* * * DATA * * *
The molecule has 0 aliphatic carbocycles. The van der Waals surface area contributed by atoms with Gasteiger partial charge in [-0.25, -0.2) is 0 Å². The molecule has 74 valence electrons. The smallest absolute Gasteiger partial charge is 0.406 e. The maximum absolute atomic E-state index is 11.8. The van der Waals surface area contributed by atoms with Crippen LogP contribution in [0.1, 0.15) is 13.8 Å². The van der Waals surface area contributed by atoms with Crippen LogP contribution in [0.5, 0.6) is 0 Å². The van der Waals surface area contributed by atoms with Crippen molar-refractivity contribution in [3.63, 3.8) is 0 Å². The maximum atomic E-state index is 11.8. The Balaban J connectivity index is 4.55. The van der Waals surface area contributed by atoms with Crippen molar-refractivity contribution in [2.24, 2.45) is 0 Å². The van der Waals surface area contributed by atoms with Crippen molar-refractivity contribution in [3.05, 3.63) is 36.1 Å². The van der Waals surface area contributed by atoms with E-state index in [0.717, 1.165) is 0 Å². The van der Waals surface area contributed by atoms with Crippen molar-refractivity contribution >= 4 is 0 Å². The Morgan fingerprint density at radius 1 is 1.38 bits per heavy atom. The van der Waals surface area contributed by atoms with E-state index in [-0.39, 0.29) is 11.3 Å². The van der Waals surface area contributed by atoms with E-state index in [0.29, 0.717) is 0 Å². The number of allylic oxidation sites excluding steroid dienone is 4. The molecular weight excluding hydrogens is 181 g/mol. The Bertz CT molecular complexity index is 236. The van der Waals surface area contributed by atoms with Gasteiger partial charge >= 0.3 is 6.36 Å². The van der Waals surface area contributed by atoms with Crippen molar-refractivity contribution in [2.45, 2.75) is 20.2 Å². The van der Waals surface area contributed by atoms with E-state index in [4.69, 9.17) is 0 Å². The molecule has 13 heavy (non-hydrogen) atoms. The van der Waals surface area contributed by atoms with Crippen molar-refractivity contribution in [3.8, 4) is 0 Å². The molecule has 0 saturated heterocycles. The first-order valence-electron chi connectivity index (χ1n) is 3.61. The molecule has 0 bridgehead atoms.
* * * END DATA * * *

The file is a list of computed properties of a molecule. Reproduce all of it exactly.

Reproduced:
The molecule has 0 aliphatic carbocycles. The van der Waals surface area contributed by atoms with Gasteiger partial charge in [-0.25, -0.2) is 0 Å². The molecule has 74 valence electrons. The smallest absolute Gasteiger partial charge is 0.406 e. The maximum absolute atomic E-state index is 11.8. The van der Waals surface area contributed by atoms with Crippen LogP contribution in [0.1, 0.15) is 13.8 Å². The van der Waals surface area contributed by atoms with Crippen LogP contribution in [0.5, 0.6) is 0 Å². The van der Waals surface area contributed by atoms with Crippen molar-refractivity contribution in [3.63, 3.8) is 0 Å². The maximum atomic E-state index is 11.8. The Balaban J connectivity index is 4.55. The van der Waals surface area contributed by atoms with Crippen molar-refractivity contribution in [2.24, 2.45) is 0 Å². The van der Waals surface area contributed by atoms with Crippen molar-refractivity contribution in [3.05, 3.63) is 36.1 Å². The van der Waals surface area contributed by atoms with E-state index in [0.717, 1.165) is 0 Å². The van der Waals surface area contributed by atoms with Crippen molar-refractivity contribution >= 4 is 0 Å². The Morgan fingerprint density at radius 1 is 1.38 bits per heavy atom. The van der Waals surface area contributed by atoms with E-state index in [-0.39, 0.29) is 11.3 Å². The van der Waals surface area contributed by atoms with E-state index in [0.29, 0.717) is 0 Å². The number of allylic oxidation sites excluding steroid dienone is 4. The molecular weight excluding hydrogens is 181 g/mol. The Bertz CT molecular complexity index is 236. The van der Waals surface area contributed by atoms with Gasteiger partial charge >= 0.3 is 6.36 Å². The van der Waals surface area contributed by atoms with Crippen molar-refractivity contribution in [2.45, 2.75) is 20.2 Å². The van der Waals surface area contributed by atoms with E-state index in [4.69, 9.17) is 0 Å². The molecule has 13 heavy (non-hydrogen) atoms. The van der Waals surface area contributed by atoms with Crippen molar-refractivity contribution in [3.8, 4) is 0 Å². The molecule has 0 saturated heterocycles. The first-order valence-electron chi connectivity index (χ1n) is 3.61. The molecule has 0 bridgehead atoms.